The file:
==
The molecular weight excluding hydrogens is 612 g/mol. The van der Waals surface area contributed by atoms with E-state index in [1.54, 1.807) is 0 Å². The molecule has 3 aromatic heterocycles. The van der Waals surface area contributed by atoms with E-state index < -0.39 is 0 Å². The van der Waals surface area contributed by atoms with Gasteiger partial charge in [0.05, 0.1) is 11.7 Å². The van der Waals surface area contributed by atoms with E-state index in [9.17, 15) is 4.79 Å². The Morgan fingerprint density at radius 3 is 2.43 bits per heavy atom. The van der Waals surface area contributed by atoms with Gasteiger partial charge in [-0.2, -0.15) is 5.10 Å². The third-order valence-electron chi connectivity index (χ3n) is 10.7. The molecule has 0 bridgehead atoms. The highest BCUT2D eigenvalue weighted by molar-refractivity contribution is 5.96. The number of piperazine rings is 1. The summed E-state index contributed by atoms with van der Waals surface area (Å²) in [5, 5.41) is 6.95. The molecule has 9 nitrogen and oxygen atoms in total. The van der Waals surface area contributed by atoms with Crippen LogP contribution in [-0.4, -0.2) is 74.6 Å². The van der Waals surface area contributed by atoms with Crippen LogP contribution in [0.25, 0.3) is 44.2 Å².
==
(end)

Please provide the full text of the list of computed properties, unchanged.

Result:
The molecular weight excluding hydrogens is 612 g/mol. The van der Waals surface area contributed by atoms with E-state index in [1.54, 1.807) is 0 Å². The molecule has 3 aromatic heterocycles. The van der Waals surface area contributed by atoms with E-state index < -0.39 is 0 Å². The van der Waals surface area contributed by atoms with Gasteiger partial charge in [0.05, 0.1) is 11.7 Å². The van der Waals surface area contributed by atoms with E-state index in [9.17, 15) is 4.79 Å². The Morgan fingerprint density at radius 3 is 2.43 bits per heavy atom. The van der Waals surface area contributed by atoms with Gasteiger partial charge in [-0.2, -0.15) is 5.10 Å². The third-order valence-electron chi connectivity index (χ3n) is 10.7. The molecule has 0 bridgehead atoms. The highest BCUT2D eigenvalue weighted by molar-refractivity contribution is 5.96. The number of piperazine rings is 1. The summed E-state index contributed by atoms with van der Waals surface area (Å²) in [5, 5.41) is 6.95. The molecule has 9 nitrogen and oxygen atoms in total. The van der Waals surface area contributed by atoms with Crippen LogP contribution in [-0.4, -0.2) is 74.6 Å². The van der Waals surface area contributed by atoms with Crippen LogP contribution in [0.25, 0.3) is 44.2 Å².